People can’t always say no. If someone is unconscious or asleep, if someone is being threatened or is simply too afraid, silence cannot be mistaken for consent. Consent can only be given by someone who is alert and not under the influence of alcohol or drugs and in a situation where they are not being coerced and feel safe to say no. Consent must be enthusiastic and on-going. Saying “I’m not sure” or “not yet” should automatically be taken as no. Even if you’re already having sex and someone wants to stop, you must stop immediately, or that is rape.
Aside from educating young men about consent, I think young women must learn about it, too. I remember feeling completely awful about myself because I didn’t do enough to stop him, I only said no once. I blamed myself for drinking too much and for leaving the room with him. I still feel like that sometimes.
It wasn’t until I learned the fact that I was drunk is enough on its own to call what happened to me rape that I could start to forgive myself. I think many women have been in similar situations and feel the same way. Maybe if they know the laws that apply to their situations, they can feel more at ease with themselves.
Rape is never, under any circumstances, the victim’s fault. We do not say this nearly enough. So many rapes (mine included) are never reported because women are afraid they will be blamed for the thing that has hurt them so badly. Personally, I didn’t want anyone to say what I was thinking: that it was my fault. I didn’t want to talk about it for so long, but my silence was damaging.
Survivors do not need to suffer alone. Survivors can report their attacker, contact Sexual Assault Services or make use of our Counseling Services. Importantly, however, a survivor should do only what they feel comfortable doing and should not be pushed or feel obliged to do anything.
It’s never the victim’s fault
We need to eradicate victim-blaming, and where better to start than with young people? We must underscore the fact that no matter a victim’s action, she is not responsible for being raped. So what if she was wearing a short, tight dress? So what if she’s had sex with him before? So what if she’s drunk, teasing him or walking alone at night? None of those things make nonconsensual sex OK. Someone told me I should be able to drink an entire bottle of vodka and dance naked on a table without having to worry about being assaulted because no part of that is “asking for it.” No one ever asks for rape. It is never the victim’s fault.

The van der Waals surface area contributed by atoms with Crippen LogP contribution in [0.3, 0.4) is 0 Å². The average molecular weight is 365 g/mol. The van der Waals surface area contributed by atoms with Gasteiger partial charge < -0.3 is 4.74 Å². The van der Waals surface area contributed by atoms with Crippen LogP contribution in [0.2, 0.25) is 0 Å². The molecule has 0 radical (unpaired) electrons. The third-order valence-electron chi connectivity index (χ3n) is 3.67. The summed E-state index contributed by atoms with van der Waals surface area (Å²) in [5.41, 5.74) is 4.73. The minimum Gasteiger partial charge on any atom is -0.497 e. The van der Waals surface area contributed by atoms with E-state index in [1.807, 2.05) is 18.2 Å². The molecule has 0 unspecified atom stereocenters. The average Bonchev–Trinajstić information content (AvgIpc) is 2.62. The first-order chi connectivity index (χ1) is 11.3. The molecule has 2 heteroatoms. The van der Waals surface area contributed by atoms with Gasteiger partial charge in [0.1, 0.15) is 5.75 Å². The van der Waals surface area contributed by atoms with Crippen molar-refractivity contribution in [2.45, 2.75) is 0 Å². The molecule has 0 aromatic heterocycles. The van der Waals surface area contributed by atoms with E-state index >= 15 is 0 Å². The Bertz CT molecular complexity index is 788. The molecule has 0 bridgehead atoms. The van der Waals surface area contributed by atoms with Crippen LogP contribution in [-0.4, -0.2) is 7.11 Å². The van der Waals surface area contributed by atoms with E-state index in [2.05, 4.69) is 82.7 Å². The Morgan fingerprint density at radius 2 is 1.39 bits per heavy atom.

Additionally, men must realize the horrific impacts that rape has. Unless they truly understand the pain they cause (feelings of worthlessness, depression, anxiety, Post-Traumatic Stress Disorder and so much more) men will continue to rape. Rape is not a joke and must be taken seriously.
The best way for this to happen is to teach young people about consent and all of its consequences. We must all be clear about why victim blaming is wrong. I believe when this, the definition of consent and the trauma sexual assault causes is more widely and intensively taught, rape will significantly decrease.
If you are a woman, you should be informed. If you are a woman, you should have the right to do whatever you like, wearing whatever you want, and feel safe while doing it. If you are a woman, you should be able to feel confident your “no” will be taken at face value. If you are a woman, you should not have to be afraid.
Photo via Albion College